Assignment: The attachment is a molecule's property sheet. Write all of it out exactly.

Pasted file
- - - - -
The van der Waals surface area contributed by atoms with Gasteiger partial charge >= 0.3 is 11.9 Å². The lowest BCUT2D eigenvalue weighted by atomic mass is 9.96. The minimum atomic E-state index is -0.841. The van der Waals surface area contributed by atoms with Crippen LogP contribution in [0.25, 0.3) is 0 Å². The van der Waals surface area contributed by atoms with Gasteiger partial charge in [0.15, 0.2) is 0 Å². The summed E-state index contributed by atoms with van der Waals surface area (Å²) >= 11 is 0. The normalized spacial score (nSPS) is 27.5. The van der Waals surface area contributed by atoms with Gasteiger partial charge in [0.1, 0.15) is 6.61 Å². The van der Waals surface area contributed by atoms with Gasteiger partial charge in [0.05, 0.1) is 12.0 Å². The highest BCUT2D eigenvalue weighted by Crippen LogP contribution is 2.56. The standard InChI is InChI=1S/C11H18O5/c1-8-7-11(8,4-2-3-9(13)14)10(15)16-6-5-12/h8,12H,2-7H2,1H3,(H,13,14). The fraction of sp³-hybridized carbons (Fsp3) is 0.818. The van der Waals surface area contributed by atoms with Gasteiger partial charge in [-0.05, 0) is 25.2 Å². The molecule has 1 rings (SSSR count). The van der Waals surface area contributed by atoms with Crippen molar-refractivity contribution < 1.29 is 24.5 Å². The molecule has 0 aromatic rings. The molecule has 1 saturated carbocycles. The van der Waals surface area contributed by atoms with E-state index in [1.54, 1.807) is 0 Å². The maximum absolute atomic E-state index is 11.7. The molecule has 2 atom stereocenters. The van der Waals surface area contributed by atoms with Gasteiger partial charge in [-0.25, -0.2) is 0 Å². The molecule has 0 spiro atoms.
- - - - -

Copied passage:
The van der Waals surface area contributed by atoms with Gasteiger partial charge >= 0.3 is 11.9 Å². The lowest BCUT2D eigenvalue weighted by atomic mass is 9.96. The minimum atomic E-state index is -0.841. The van der Waals surface area contributed by atoms with Crippen LogP contribution in [0.25, 0.3) is 0 Å². The van der Waals surface area contributed by atoms with Gasteiger partial charge in [0.15, 0.2) is 0 Å². The summed E-state index contributed by atoms with van der Waals surface area (Å²) >= 11 is 0. The normalized spacial score (nSPS) is 27.5. The van der Waals surface area contributed by atoms with Gasteiger partial charge in [0.1, 0.15) is 6.61 Å². The van der Waals surface area contributed by atoms with Gasteiger partial charge in [0.05, 0.1) is 12.0 Å². The highest BCUT2D eigenvalue weighted by Crippen LogP contribution is 2.56. The standard InChI is InChI=1S/C11H18O5/c1-8-7-11(8,4-2-3-9(13)14)10(15)16-6-5-12/h8,12H,2-7H2,1H3,(H,13,14). The fraction of sp³-hybridized carbons (Fsp3) is 0.818. The van der Waals surface area contributed by atoms with Gasteiger partial charge in [-0.05, 0) is 25.2 Å². The molecule has 1 rings (SSSR count). The van der Waals surface area contributed by atoms with Crippen molar-refractivity contribution < 1.29 is 24.5 Å². The molecule has 0 aromatic rings. The molecule has 1 saturated carbocycles. The van der Waals surface area contributed by atoms with E-state index in [1.54, 1.807) is 0 Å². The maximum absolute atomic E-state index is 11.7. The molecule has 2 atom stereocenters. The van der Waals surface area contributed by atoms with Gasteiger partial charge in [-0.25, -0.2) is 0 Å². The molecule has 0 spiro atoms.